Amtrak’s PR play collides with board’s accusations

WASHINGTON, DC: With a reputation for delayed trains and stalled projects, Amtrak has never been known for its timing. But the company suffered yet another PR black eye last week when, just days after publicly unveiling its new logo and customer-satisfaction guarantee, a member of the congressional Amtrak Reform Council (ARC) publicly alleged fraud and corruption at the government-subsidized railway.

WASHINGTON, DC: With a reputation for delayed trains and stalled projects, Amtrak has never been known for its timing. But the company suffered yet another PR black eye last week when, just days after publicly unveiling its new logo and customer-satisfaction guarantee, a member of the congressional Amtrak Reform Council (ARC) publicly alleged fraud and corruption at the government-subsidized railway.

WASHINGTON, DC: With a reputation for delayed trains and stalled

projects, Amtrak has never been known for its timing. But the company

suffered yet another PR black eye last week when, just days after

publicly unveiling its new logo and customer-satisfaction guarantee, a

member of the congressional Amtrak Reform Council (ARC) publicly alleged

fraud and corruption at the government-subsidized railway.



After resigning his ARC post, longtime Amtrak critic Joseph Vranich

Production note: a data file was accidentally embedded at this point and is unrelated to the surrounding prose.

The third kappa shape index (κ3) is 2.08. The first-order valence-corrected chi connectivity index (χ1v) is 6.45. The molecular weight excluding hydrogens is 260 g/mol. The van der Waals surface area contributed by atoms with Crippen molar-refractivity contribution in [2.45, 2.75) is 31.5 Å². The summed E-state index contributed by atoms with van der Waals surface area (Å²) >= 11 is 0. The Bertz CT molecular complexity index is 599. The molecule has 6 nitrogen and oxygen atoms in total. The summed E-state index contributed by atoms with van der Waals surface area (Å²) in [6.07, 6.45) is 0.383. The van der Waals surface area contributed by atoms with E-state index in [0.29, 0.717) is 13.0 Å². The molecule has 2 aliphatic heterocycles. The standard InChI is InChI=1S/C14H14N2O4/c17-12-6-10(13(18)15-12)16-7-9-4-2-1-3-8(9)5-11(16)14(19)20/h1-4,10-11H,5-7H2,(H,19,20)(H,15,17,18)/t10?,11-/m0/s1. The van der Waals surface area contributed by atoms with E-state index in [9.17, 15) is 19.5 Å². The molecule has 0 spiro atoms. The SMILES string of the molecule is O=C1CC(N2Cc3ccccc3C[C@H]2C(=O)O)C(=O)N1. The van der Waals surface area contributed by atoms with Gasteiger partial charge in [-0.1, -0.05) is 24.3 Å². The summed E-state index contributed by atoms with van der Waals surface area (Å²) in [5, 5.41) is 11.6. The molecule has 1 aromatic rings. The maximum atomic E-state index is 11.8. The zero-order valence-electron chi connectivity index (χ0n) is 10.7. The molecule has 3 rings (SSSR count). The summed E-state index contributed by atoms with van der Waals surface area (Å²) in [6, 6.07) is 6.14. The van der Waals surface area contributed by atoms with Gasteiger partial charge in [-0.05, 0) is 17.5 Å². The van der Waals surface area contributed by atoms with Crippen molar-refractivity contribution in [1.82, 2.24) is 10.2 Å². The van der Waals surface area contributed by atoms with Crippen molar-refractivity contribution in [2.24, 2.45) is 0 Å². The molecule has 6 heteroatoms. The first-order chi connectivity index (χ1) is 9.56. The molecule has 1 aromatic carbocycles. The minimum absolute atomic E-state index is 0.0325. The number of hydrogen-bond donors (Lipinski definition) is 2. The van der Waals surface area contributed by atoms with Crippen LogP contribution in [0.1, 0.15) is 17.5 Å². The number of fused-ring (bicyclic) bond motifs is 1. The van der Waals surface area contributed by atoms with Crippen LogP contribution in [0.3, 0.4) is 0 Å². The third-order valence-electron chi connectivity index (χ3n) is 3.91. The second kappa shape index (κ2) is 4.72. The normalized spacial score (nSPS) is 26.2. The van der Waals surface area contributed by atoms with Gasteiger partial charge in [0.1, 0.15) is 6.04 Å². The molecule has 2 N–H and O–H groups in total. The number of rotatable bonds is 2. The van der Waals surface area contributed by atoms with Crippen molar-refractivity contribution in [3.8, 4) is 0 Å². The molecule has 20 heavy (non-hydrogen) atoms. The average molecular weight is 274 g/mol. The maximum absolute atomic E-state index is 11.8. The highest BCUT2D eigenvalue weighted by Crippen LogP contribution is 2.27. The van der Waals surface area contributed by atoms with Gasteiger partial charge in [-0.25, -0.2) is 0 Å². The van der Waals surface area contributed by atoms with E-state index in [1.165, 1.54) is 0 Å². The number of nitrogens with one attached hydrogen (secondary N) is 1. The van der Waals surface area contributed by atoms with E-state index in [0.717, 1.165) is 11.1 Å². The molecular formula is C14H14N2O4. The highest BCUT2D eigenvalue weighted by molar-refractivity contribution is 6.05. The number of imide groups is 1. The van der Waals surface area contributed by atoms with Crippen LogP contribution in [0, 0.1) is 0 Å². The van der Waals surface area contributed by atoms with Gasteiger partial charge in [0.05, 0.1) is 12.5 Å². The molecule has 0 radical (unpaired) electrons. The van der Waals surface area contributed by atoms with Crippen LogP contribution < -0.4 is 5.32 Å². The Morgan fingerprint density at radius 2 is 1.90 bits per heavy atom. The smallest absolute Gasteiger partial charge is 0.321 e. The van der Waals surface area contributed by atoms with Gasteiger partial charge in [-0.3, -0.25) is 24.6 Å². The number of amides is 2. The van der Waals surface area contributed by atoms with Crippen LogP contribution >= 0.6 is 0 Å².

submitted a letter to Senate Majority Leader Trent Lott accusing the

company of obstructing the council by ignoring requests for financial

data. He also accused the railway of practicing ’bogus’ bookkeeping

methods to conceal financial losses, adding service to the hometowns of

politically connected officials and benefiting from hidden subsidies,

such as a dollars 1 billion loan from the Canadian government.



Bill Shultz, Amtrak’s VP of corporate communications, called the charges

’absurd’ and said that Amtrak had no intention of addressing them.

’(Vranich) has shown himself to have no credibility and no objectivity,’

he said.



In an earlier interview, however, Amtrak spokesperson Steve Taubenkibel

had verified one of Vranich’s claims: that Amtrak was using slower

trains originally intended only as freight haulers for passenger trips.

’We have taken numerous measures to ensure that we achieve

self-sufficiency by 2003,’ he said, ’so yes, freight haulers are

doubling as passenger trains.’



Taubenkibel confirmed that a customer dissatisfied with being

transported on a freight hauler would be eligible to receive a free trip

under the terms of the new customer-satisfaction guarantee.



Luckily for Amtrak, Vranich’s claims did not garner the level of

coverage that the new brand identity did. ’(His) story got an inch in

the back pages of The (Washington) Post, compared to the hugely

successful rollout of our satisfaction guarantee,’ said Shultz. Both he

and Taubenkibel denied that Vranich’s actions would have any effect on

Amtrak’s plan for the debut of the logo and guarantee.



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